Early this summer in July, long before students were thinking about the oncoming school year, Syrian president Bashar Al-Assad had launched a chemical weapons attack on the rebel forces inside Syria that killed more than 1,400 civilians and launched the US into chaos. The reasons for Syria’s attack involve its deep historical background and very diverse culture, though one thing is for sure: the US must quickly decide what we will do, if we do anything to make sure that such war crimes are never again committed.
Syria is in the midst of a civil war. It’s killed more than 2 million refugees, about half of them children. The war started with antigovernment protests inspired by revolutions in Egypt and Tunisia, but turned horribly wrong when security forces started to kill activists and open fire on protests. Many believed the government was overreacting, but it only escalated from there. The civilians started to fight back, some forming armed rebel forces, but the army held fire, shelling and bombing whole neighborhoods and towns and consequently terrorizing people into submission. It is speculated that the killing won’t cease until there has been a rebalance of power; a balance that was essentially corrupted when Al-Assad refused to update his regime, leaving him with nothing to fall back on but the power to kill.
Upon discovery of the current state of Syria and its involvement with chemical weapons, Obama made the decision to strike against Syria, which immediately brought on a wave of support before the criticisms began. At this point it looked like the US was headed for a warzone. However, as the weeks progressed the window for action passed and the amount of supporters waned.
On Tuesday September 10th, President Obama had asked Congress to hold off on voting for a military strike and announced a proposal with Russia that Syria will give up their chemical weapons, preventing any further attacks and ultimately keeping the US out of the war.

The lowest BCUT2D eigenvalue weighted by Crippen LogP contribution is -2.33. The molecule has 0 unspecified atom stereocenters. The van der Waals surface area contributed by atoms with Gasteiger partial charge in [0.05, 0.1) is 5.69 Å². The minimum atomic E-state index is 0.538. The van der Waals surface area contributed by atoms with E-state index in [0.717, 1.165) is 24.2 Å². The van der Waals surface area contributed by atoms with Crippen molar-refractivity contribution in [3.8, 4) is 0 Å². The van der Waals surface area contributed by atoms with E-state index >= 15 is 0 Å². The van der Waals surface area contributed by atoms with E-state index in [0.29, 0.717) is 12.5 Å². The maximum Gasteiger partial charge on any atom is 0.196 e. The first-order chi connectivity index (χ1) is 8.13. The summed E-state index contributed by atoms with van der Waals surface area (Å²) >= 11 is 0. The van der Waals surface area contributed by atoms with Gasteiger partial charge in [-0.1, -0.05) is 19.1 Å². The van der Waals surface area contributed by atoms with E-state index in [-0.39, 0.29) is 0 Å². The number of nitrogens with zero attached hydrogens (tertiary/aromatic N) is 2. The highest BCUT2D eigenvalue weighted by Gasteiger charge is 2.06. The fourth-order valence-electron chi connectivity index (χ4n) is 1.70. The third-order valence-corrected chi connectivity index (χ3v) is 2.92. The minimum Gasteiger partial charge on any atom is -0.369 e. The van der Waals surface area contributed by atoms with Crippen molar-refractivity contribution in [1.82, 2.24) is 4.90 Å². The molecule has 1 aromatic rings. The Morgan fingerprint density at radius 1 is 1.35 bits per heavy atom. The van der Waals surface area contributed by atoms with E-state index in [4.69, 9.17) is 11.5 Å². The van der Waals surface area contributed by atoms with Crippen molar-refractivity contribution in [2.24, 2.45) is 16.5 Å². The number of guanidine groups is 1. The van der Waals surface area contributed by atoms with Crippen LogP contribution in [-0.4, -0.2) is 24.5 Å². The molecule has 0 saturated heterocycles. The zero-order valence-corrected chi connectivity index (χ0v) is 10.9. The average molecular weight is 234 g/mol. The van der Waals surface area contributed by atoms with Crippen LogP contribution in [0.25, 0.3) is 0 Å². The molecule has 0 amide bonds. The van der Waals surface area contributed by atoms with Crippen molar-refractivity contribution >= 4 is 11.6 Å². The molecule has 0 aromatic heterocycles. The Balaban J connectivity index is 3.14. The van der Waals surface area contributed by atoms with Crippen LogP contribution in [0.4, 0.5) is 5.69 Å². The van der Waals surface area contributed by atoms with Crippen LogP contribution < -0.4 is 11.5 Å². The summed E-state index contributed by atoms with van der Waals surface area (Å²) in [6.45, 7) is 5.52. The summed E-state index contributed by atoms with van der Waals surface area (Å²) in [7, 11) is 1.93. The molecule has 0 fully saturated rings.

Students at our school are forming strong opinions on the issue. Mckenna Manness, a senior at SLV stated, “I feel pity for Syrian civilians, but I don’t want our country involved militarily.” Not only students feel strongly, but the faculty as well. Ross Parmenter said, “The fact that you would use chemical weapons is disgusting. When I heard Obama wanted to strike I was apprehensive. Because of his history with Iraq, I had a feeling he wouldn’t want to enter into a war.”
Teachers are also forming opinions on the outcome of the war. Cindy Martinez, a government teacher at SLV says, “I think we’re headed towards a diplomatic solution,” after President Obama announced the proposal with Russia.
Whatever the outcome will be, students at SLV will be involved. As Mr. Parameter says, “My hope is that we adhere to the United Nations. But I think our country’s outcome really depends on the next election and what this generation decides to do in terms of voting.” That means that, as apart of the next generation of voters, upper and lower classmen alike will eventually have a say in what our country will do. This is why senior Sam Van Pykeren says, “I encourage everyone to read about it and educate themselves on what’s going on. Its something that our generation has to deal with.” We here at the Claw hope that our readers follow his advice and learn as much as they can. History is in the making.